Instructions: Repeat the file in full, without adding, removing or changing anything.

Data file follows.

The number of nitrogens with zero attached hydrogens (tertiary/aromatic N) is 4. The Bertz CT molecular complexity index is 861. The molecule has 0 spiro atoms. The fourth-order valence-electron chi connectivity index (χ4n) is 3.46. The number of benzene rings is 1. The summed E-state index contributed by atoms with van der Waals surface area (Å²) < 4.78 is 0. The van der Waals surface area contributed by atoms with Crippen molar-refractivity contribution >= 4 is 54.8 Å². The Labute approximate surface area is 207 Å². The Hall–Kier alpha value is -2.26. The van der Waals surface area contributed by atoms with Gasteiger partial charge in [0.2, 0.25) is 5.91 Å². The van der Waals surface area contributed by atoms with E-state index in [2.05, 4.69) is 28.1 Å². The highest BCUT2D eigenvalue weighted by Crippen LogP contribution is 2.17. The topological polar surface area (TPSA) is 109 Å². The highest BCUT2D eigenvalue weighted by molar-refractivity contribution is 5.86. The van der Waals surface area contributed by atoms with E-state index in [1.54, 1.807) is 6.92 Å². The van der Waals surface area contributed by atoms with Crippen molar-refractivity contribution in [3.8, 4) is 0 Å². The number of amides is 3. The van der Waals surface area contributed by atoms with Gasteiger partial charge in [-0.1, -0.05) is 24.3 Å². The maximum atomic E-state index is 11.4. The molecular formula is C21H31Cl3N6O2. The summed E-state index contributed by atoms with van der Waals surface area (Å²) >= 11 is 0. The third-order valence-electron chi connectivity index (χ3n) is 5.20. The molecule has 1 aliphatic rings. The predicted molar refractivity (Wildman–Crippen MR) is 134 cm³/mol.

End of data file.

The number of nitrogens with zero attached hydrogens (tertiary/aromatic N) is 4. The Bertz CT molecular complexity index is 861. The molecule has 0 spiro atoms. The fourth-order valence-electron chi connectivity index (χ4n) is 3.46. The number of benzene rings is 1. The summed E-state index contributed by atoms with van der Waals surface area (Å²) < 4.78 is 0. The van der Waals surface area contributed by atoms with Crippen molar-refractivity contribution >= 4 is 54.8 Å². The Labute approximate surface area is 207 Å². The Hall–Kier alpha value is -2.26. The van der Waals surface area contributed by atoms with Gasteiger partial charge in [0.2, 0.25) is 5.91 Å². The van der Waals surface area contributed by atoms with E-state index in [2.05, 4.69) is 28.1 Å². The highest BCUT2D eigenvalue weighted by Crippen LogP contribution is 2.17. The topological polar surface area (TPSA) is 109 Å². The highest BCUT2D eigenvalue weighted by molar-refractivity contribution is 5.86. The van der Waals surface area contributed by atoms with E-state index in [1.54, 1.807) is 6.92 Å². The van der Waals surface area contributed by atoms with Crippen molar-refractivity contribution in [3.8, 4) is 0 Å². The number of amides is 3. The van der Waals surface area contributed by atoms with Gasteiger partial charge in [-0.1, -0.05) is 24.3 Å². The maximum atomic E-state index is 11.4. The molecular formula is C21H31Cl3N6O2. The summed E-state index contributed by atoms with van der Waals surface area (Å²) >= 11 is 0. The third-order valence-electron chi connectivity index (χ3n) is 5.20. The molecule has 1 aliphatic rings. The predicted molar refractivity (Wildman–Crippen MR) is 134 cm³/mol.